"Commercial factories want to get their hands on this recipe so they can manufacture and export it. But we want to keep it for local people, particularly those in the Northeast, and community enterprises," Ms Pissamai said.
A vendor scoops up some pla ra as she poses for a photo at Bang Khae fresh market in Bangkok. The authorities have issued new production standards to improve the quality of this traditional seasoning. Pawat Laopaisarntaksin
"It makes more sense to promote the product extensively in the domestic market first," she added.
Linda said she buys her pla ra from Din Daeng Market before boiling it. She cooks pla ra in her own special way.
Like other products for human consumption, pla ra should carry a label showing how much salt is used, among other nutritional information, she said.
According to the vendor, many producers speed up the process of fermenting pla ra, from a year to within four to six months, by making it even saltier.
They blend in additives, such as seasoning powder and shrimp paste, which are already very salty, without considering the health implications, she said.
Ms Linda said she found the reduced-sodium pla ra an interesting option.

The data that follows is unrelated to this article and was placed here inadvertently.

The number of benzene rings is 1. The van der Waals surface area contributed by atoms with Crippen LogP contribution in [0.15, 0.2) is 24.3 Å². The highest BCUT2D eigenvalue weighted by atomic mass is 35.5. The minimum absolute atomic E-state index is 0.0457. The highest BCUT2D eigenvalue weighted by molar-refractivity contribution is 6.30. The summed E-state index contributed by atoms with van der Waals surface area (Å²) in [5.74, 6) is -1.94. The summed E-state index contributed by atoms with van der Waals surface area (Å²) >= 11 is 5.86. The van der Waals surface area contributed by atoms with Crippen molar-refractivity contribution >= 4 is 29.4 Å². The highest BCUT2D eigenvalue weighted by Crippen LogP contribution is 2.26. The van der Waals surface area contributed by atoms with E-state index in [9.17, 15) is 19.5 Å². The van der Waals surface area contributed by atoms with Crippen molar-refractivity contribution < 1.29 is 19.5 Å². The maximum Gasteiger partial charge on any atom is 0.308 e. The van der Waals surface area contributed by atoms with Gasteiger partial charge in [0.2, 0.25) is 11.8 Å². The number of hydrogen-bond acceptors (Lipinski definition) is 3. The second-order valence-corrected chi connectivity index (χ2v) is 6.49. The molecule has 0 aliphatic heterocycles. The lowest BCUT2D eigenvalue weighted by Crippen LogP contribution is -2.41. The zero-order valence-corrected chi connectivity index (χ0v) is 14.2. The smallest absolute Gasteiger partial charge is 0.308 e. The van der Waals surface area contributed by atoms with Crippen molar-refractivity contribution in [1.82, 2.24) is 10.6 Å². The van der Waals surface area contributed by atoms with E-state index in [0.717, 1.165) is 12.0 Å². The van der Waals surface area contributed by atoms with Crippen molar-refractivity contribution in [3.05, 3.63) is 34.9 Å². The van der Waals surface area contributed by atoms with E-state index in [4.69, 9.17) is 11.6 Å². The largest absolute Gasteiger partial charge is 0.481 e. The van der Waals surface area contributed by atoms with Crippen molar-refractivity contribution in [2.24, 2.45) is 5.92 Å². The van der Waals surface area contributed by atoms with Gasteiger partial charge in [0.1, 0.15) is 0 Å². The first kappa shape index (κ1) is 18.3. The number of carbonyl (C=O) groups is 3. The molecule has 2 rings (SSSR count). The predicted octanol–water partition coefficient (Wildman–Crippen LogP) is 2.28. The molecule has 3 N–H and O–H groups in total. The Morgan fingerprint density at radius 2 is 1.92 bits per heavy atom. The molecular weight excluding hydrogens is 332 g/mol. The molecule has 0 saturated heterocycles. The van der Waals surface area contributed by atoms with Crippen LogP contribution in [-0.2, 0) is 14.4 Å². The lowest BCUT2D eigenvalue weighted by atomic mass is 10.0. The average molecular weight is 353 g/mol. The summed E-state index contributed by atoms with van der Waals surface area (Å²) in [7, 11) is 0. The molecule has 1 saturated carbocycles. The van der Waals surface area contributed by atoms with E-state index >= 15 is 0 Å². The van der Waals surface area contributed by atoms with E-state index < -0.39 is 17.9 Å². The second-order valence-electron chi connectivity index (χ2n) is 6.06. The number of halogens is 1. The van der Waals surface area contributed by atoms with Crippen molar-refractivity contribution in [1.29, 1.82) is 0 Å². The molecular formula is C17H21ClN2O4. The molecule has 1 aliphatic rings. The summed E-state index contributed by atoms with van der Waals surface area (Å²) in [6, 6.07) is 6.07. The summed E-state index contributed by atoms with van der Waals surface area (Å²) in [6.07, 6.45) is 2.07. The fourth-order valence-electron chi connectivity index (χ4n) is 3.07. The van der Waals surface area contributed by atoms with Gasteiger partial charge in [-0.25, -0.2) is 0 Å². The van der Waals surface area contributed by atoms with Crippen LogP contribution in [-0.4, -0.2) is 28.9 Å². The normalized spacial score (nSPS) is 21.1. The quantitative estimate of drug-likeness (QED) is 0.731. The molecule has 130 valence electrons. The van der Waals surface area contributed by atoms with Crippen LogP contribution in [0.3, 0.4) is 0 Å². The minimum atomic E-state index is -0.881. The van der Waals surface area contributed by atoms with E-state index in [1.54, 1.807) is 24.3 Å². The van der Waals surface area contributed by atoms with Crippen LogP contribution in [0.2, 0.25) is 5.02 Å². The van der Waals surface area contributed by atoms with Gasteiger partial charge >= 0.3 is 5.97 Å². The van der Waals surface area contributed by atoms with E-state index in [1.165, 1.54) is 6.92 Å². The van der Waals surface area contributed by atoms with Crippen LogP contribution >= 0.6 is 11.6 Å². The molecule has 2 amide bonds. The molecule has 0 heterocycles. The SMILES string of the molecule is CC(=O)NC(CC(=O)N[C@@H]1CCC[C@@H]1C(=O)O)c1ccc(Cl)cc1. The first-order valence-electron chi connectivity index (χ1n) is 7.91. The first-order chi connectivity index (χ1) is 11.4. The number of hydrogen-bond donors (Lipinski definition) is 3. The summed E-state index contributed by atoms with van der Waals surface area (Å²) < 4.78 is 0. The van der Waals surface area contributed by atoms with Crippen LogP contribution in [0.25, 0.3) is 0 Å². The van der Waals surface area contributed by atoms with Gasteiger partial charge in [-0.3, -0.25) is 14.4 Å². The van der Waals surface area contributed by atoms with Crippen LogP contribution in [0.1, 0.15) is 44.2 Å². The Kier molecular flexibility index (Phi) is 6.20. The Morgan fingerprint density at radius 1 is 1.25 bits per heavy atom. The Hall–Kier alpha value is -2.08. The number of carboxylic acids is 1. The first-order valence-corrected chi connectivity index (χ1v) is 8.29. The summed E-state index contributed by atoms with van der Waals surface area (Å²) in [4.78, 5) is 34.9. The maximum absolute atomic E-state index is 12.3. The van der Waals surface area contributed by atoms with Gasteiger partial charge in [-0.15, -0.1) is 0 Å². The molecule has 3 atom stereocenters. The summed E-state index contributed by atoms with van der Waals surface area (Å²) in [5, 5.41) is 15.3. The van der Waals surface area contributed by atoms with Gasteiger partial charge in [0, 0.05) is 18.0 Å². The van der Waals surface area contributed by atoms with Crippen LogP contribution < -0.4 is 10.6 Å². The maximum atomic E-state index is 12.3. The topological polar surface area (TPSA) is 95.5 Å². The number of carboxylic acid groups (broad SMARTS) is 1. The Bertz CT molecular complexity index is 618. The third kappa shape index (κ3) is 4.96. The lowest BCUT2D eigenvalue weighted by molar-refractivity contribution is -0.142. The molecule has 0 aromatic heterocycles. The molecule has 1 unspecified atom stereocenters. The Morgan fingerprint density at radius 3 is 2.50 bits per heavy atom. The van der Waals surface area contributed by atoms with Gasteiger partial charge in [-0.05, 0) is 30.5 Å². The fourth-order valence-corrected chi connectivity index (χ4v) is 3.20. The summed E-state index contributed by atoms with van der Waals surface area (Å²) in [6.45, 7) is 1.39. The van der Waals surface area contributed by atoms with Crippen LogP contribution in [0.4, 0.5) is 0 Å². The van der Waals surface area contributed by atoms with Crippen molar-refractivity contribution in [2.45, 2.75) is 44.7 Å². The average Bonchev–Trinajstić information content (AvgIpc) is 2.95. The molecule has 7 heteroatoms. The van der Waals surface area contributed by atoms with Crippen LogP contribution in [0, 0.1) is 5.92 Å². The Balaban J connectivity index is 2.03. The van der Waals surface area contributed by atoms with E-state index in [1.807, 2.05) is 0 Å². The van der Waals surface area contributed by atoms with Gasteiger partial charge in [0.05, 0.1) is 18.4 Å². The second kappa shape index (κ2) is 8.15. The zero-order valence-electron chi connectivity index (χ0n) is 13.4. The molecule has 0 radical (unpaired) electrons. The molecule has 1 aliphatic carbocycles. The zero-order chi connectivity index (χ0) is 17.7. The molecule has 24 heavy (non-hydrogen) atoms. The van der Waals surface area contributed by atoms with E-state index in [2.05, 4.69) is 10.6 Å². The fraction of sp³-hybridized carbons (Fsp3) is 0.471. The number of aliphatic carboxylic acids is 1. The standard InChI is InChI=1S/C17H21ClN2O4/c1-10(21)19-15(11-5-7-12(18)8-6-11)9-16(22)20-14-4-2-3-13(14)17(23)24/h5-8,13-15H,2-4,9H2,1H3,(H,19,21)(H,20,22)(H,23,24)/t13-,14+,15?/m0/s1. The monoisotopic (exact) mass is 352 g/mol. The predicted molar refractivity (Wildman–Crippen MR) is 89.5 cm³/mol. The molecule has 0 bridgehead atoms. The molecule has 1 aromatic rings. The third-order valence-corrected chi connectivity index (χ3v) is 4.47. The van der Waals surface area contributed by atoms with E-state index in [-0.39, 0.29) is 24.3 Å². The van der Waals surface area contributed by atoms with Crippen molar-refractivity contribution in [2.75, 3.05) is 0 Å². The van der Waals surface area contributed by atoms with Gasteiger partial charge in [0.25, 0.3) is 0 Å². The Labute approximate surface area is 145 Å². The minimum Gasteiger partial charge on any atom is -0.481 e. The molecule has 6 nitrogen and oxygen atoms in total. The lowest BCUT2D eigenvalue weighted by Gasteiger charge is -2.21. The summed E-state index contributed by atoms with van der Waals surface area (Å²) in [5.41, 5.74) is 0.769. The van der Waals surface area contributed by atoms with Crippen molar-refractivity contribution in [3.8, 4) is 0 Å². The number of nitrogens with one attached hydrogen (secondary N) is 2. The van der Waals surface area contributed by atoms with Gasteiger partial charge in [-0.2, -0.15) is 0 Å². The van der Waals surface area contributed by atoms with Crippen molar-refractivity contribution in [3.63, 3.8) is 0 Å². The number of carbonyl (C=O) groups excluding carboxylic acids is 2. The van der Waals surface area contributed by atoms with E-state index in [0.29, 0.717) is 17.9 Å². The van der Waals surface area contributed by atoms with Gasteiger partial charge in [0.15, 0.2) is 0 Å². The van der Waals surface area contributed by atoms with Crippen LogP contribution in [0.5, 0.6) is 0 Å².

"This would be in the best interest of consumers," she said. "It would bring down people's risk of falling ill from eating too much salt and save on medical bills."
She said she made a point of trying to convince her regular customers to leave the table salt alone, adding it wasn't easy for them to "kick the habit".
Fish pickled in salt are sun-dried before they are sold to customers. Patipat Janthong
Most som tum vendors refuse to change their recipe out of fear the taste would change if less salt were used, and they would lose customers, she noted.
Surasak Kantachuvesiri, chairperson of the Thai Low Salt Network, said many Thais ignore the danger of excessive salt intake -- at their own peril.
The number of people in Thailand who need dialysis climbs 20% a year, which should come as an important reminder to everyone that they should not consume more than a teaspoon a day of salt a day, or three teaspoons of fish sauce, according to Mr Surasak.
He insisted people's taste buds can adapt to less salt, given the chance. The trick is to reduce it gradually, he said.
People can start by cooking dishes that are 10% less salty, and work their way down slowly over several weeks. That gives the taste buds time to adjust.
Mr Surasak said studies have shown that many elderly people in the Northeast get most of their sodium from fish sauce and table salt.
One study he cited indicated that Thai people eat about 10 grammes of sodium a day on average, double the safe threshold.
Pairoj Saonuam, director of the Thai Health Promotion Foundation's Healthy Lifestyle Promotion Section, said salty food can be just as addictive as many sweets.
"Old habits can be your worst enemy when it comes to reducing your sodium intake," said Dr Pairoj.
"To do this successfully, everyone has to be on board, be they consumers, food manufacturers or vendors."